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Julie Malinowski of Ashburn, Va., accompanied by her three-year-old daughter Claire, and her parents, Nicolai and Valentina Vaseliv, visiting from Rochester, N.Y., was greeted by museum staff and reporters in the center's entrance way and presented with a special gift package and behind-the-scenes tour of the facility. Malinowski has brought a number of relatives to the center in recent months and plans to return many more times. She said her visit Wednesday was already going to be memorable because her father is a former airplane mechanic.
Gifts were provided by Smithsonian Business Ventures, the Fairfax County Convention & Visitors Corporation, the Herndon Dulles Chamber of Commerce and the Loudoun Convention & Visitors Association.
The Udvar-Hazy Center, the companion facility to the museum's flagship building on the National Mall in Washington, was an immediate hit with the public, attracting nearly 220,000 visitors in its first two weeks of operation. It houses many rare aircraft and large space artifacts that had been in storage for years such as a Lockheed SR-71 Blackbird, the world's fastest jet, and the space shuttle Enterprise.
Noting the latest attendance milestone, museum director Gen. J.R. "Jack" Dailey thanked visitors for their strong support of the Udvar-Hazy Center and encouraged them to return over the next few years as more artifacts are added and a second phase of the facility--including a restoration shop and archive--is built.
"When we call this a 'work-in-progress,' people can't believe there's even more to come. Part of the visitor experience now is sharing in this wonderful sense of momentum," Dailey said.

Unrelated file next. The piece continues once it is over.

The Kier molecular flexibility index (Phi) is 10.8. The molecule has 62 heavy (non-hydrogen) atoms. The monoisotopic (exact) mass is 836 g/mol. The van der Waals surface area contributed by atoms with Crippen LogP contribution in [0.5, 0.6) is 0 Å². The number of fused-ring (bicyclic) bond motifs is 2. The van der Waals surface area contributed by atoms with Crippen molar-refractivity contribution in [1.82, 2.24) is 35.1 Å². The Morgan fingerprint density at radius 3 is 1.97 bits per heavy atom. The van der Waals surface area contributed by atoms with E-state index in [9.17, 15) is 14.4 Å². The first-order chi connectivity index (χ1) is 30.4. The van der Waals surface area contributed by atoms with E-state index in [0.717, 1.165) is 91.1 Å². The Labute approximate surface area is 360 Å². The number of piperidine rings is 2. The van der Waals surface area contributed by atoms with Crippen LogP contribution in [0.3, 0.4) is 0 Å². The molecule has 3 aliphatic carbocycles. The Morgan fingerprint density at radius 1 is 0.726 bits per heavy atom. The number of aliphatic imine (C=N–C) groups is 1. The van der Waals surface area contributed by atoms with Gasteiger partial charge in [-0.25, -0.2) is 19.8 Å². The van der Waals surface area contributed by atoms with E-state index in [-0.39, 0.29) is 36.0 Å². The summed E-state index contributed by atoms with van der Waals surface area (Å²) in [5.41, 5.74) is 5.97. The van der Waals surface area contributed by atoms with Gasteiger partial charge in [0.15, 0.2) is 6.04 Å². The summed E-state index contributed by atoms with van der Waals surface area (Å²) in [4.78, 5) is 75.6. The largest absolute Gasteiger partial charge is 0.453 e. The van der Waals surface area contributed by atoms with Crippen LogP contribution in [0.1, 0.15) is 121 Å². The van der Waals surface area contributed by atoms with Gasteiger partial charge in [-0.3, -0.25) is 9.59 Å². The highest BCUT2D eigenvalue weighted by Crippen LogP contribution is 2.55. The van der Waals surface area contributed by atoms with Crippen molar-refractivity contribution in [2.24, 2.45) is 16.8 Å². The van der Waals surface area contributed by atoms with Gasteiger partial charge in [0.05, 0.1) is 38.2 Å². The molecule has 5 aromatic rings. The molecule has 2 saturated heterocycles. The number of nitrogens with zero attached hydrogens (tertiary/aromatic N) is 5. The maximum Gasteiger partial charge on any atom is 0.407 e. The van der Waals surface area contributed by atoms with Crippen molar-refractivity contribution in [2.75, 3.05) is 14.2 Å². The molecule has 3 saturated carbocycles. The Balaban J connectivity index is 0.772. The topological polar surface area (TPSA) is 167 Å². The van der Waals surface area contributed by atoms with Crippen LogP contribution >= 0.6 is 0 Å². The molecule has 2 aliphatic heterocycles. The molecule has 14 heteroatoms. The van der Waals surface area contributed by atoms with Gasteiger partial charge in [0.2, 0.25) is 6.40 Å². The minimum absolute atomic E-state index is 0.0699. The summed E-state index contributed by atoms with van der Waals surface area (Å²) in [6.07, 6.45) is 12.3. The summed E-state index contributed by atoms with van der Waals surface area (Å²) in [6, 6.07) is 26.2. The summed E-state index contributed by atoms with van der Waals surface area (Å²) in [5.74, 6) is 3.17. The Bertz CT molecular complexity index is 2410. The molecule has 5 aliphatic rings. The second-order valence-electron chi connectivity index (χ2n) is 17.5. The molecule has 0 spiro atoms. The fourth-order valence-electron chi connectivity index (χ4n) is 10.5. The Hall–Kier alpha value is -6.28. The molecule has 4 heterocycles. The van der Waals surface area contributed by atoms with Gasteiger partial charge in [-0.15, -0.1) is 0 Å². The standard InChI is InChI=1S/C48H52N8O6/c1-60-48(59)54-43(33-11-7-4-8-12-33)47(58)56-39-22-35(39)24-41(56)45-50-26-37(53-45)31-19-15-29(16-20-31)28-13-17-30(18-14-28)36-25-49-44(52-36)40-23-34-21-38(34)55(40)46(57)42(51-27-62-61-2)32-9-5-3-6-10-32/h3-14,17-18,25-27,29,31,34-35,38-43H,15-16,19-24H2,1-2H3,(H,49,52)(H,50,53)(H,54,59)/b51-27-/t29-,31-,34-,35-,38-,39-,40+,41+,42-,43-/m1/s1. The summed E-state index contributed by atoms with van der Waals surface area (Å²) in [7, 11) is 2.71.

The public's tremendous interest in the new center led to some delays for visitors arriving during the first days of operation. Long waits have since been alleviated in part because of an expanded information system that includes additional signs on area roadways and a new low-watt AM radio station that begins transmitting later this month.
The center reached its half million attendance milestone on the last day of February.
Visitors to the Udvar-Hazy Center are encouraged to car pool or use the shuttle bus service from the museum's Mall building if possible. Although admission to the center is free, there is a $12 fee for parking. A roundtrip ticket for the shuttle bus is $7, with discounts available for groups.
Public enthusiasm for the National Air and Space Museum was first confirmed at the museum's Mall building, which welcomed its millionth visitor 25 days after opening on July 1, 1976. It marked two million visitors on its 50th day of operation and its 200 millionth visitor on Jan. 24, 1998.
The Mall building has been the most visited museum facility in the world, averaging more than 9 million people each year. It was rated the number one museum attraction by the 2004 Zagat Survey U.S. Family Travel Guide.
The Mall building can only display about 10 percent of the museum's aircraft and large space artifact collection. The Udvar-Hazy Center will ultimately house 80 percent of that collection, with another 10 percent on loan.
The Udvar-Hazy Center's aviation hangar--10 stories high and the length of three football fields--opened with 82 aircraft installed. Almost two dozen more will be added this year, with 200 eventually displayed.
The center's James S. McDonnell Space Hangar will be fully accessible to the public this fall after refurbishment work on the Enterprise is completed and more than 100 other large space artifacts are installed.
Comfortable rubber-soled shoes are recommended for walking in the Udvar-Hazy Center.
The Steven F. Udvar-Hazy Center is located in Chantilly off Route 28 near Washington Dulles International Airport. The National Air and Space Museum building on the National Mall in Washington, D.C., is located at Sixth Street and Independence Avenue S.W. Both facilities are open daily from 10 a.m. until 5:30 p.m. (closed Dec. 25) and admission is free.